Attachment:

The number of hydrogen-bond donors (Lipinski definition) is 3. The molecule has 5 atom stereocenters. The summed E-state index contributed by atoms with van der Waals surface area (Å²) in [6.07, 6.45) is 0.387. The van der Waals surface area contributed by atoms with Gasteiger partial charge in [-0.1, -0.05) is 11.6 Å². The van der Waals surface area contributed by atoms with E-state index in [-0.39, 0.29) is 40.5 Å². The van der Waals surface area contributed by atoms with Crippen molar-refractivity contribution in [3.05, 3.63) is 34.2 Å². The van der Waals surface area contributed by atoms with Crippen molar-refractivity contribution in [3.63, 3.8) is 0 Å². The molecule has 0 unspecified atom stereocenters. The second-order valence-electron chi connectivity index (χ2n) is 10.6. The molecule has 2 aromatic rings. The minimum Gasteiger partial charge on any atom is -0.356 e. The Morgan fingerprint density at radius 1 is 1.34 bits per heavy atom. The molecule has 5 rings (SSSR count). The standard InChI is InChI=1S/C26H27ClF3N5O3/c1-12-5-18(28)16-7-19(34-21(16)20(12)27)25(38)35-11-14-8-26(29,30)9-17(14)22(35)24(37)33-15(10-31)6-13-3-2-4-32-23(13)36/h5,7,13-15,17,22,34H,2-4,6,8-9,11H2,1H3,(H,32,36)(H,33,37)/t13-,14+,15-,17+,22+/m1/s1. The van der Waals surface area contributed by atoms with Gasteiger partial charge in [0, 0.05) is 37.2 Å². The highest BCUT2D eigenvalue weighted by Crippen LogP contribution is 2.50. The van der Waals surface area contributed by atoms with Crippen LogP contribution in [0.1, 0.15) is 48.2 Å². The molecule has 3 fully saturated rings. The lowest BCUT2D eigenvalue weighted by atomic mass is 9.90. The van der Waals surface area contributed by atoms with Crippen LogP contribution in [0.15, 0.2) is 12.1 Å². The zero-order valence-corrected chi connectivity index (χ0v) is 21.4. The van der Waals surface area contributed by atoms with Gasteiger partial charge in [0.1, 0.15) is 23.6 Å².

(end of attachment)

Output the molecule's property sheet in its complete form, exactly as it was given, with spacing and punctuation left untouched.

The number of hydrogen-bond donors (Lipinski definition) is 3. The molecule has 5 atom stereocenters. The summed E-state index contributed by atoms with van der Waals surface area (Å²) in [6.07, 6.45) is 0.387. The van der Waals surface area contributed by atoms with Gasteiger partial charge in [-0.1, -0.05) is 11.6 Å². The van der Waals surface area contributed by atoms with E-state index in [-0.39, 0.29) is 40.5 Å². The van der Waals surface area contributed by atoms with Crippen molar-refractivity contribution in [3.05, 3.63) is 34.2 Å². The van der Waals surface area contributed by atoms with Crippen molar-refractivity contribution in [3.63, 3.8) is 0 Å². The molecule has 0 unspecified atom stereocenters. The second-order valence-electron chi connectivity index (χ2n) is 10.6. The molecule has 2 aromatic rings. The minimum Gasteiger partial charge on any atom is -0.356 e. The Morgan fingerprint density at radius 1 is 1.34 bits per heavy atom. The molecule has 5 rings (SSSR count). The standard InChI is InChI=1S/C26H27ClF3N5O3/c1-12-5-18(28)16-7-19(34-21(16)20(12)27)25(38)35-11-14-8-26(29,30)9-17(14)22(35)24(37)33-15(10-31)6-13-3-2-4-32-23(13)36/h5,7,13-15,17,22,34H,2-4,6,8-9,11H2,1H3,(H,32,36)(H,33,37)/t13-,14+,15-,17+,22+/m1/s1. The van der Waals surface area contributed by atoms with Gasteiger partial charge in [0, 0.05) is 37.2 Å². The highest BCUT2D eigenvalue weighted by Crippen LogP contribution is 2.50. The van der Waals surface area contributed by atoms with Crippen LogP contribution in [0.1, 0.15) is 48.2 Å². The molecule has 3 fully saturated rings. The lowest BCUT2D eigenvalue weighted by atomic mass is 9.90. The van der Waals surface area contributed by atoms with Crippen LogP contribution in [0.15, 0.2) is 12.1 Å². The zero-order valence-corrected chi connectivity index (χ0v) is 21.4. The van der Waals surface area contributed by atoms with Gasteiger partial charge in [0.1, 0.15) is 23.6 Å².